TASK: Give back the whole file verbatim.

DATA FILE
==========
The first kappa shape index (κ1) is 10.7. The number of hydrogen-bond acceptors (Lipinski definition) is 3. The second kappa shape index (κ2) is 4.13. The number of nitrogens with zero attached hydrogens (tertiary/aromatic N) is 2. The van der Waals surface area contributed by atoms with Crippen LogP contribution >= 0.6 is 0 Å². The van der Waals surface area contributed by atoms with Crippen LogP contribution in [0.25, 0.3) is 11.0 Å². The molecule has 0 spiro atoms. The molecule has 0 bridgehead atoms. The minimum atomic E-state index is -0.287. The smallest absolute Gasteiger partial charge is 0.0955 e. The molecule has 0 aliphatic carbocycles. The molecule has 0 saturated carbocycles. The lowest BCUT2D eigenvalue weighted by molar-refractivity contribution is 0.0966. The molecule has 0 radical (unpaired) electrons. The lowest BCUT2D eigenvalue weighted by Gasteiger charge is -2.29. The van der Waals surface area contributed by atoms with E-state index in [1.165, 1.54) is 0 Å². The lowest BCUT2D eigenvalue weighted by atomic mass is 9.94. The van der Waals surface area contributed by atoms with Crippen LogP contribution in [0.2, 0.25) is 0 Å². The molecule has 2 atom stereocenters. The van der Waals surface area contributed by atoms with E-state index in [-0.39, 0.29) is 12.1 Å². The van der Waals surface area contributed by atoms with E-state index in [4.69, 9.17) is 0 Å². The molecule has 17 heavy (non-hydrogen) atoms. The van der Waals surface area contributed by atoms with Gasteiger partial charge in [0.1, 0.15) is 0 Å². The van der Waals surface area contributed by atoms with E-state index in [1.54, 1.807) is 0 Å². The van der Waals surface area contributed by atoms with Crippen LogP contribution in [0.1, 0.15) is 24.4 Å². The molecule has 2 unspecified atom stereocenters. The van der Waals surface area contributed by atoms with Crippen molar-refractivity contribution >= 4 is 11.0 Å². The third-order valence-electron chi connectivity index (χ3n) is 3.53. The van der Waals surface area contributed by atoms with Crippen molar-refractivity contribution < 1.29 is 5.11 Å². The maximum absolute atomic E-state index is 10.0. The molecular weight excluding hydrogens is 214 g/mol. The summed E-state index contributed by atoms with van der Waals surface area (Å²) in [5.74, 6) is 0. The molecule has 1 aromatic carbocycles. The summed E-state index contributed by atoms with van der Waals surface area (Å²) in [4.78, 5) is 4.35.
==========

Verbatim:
The first kappa shape index (κ1) is 10.7. The number of hydrogen-bond acceptors (Lipinski definition) is 3. The second kappa shape index (κ2) is 4.13. The number of nitrogens with zero attached hydrogens (tertiary/aromatic N) is 2. The van der Waals surface area contributed by atoms with Crippen LogP contribution >= 0.6 is 0 Å². The van der Waals surface area contributed by atoms with Crippen LogP contribution in [0.25, 0.3) is 11.0 Å². The molecule has 0 spiro atoms. The molecule has 0 bridgehead atoms. The minimum atomic E-state index is -0.287. The smallest absolute Gasteiger partial charge is 0.0955 e. The molecule has 0 aliphatic carbocycles. The molecule has 0 saturated carbocycles. The lowest BCUT2D eigenvalue weighted by molar-refractivity contribution is 0.0966. The molecule has 0 radical (unpaired) electrons. The lowest BCUT2D eigenvalue weighted by Gasteiger charge is -2.29. The van der Waals surface area contributed by atoms with E-state index in [1.165, 1.54) is 0 Å². The lowest BCUT2D eigenvalue weighted by atomic mass is 9.94. The van der Waals surface area contributed by atoms with Crippen LogP contribution in [0.2, 0.25) is 0 Å². The molecule has 2 atom stereocenters. The van der Waals surface area contributed by atoms with E-state index in [-0.39, 0.29) is 12.1 Å². The van der Waals surface area contributed by atoms with E-state index in [4.69, 9.17) is 0 Å². The molecule has 17 heavy (non-hydrogen) atoms. The van der Waals surface area contributed by atoms with Gasteiger partial charge in [0.1, 0.15) is 0 Å². The van der Waals surface area contributed by atoms with E-state index in [1.54, 1.807) is 0 Å². The van der Waals surface area contributed by atoms with Crippen LogP contribution in [0.1, 0.15) is 24.4 Å². The molecule has 2 unspecified atom stereocenters. The van der Waals surface area contributed by atoms with Crippen molar-refractivity contribution >= 4 is 11.0 Å². The third-order valence-electron chi connectivity index (χ3n) is 3.53. The van der Waals surface area contributed by atoms with Crippen molar-refractivity contribution < 1.29 is 5.11 Å². The maximum absolute atomic E-state index is 10.0. The molecular weight excluding hydrogens is 214 g/mol. The summed E-state index contributed by atoms with van der Waals surface area (Å²) in [5.74, 6) is 0. The molecule has 1 aromatic carbocycles. The summed E-state index contributed by atoms with van der Waals surface area (Å²) in [4.78, 5) is 4.35.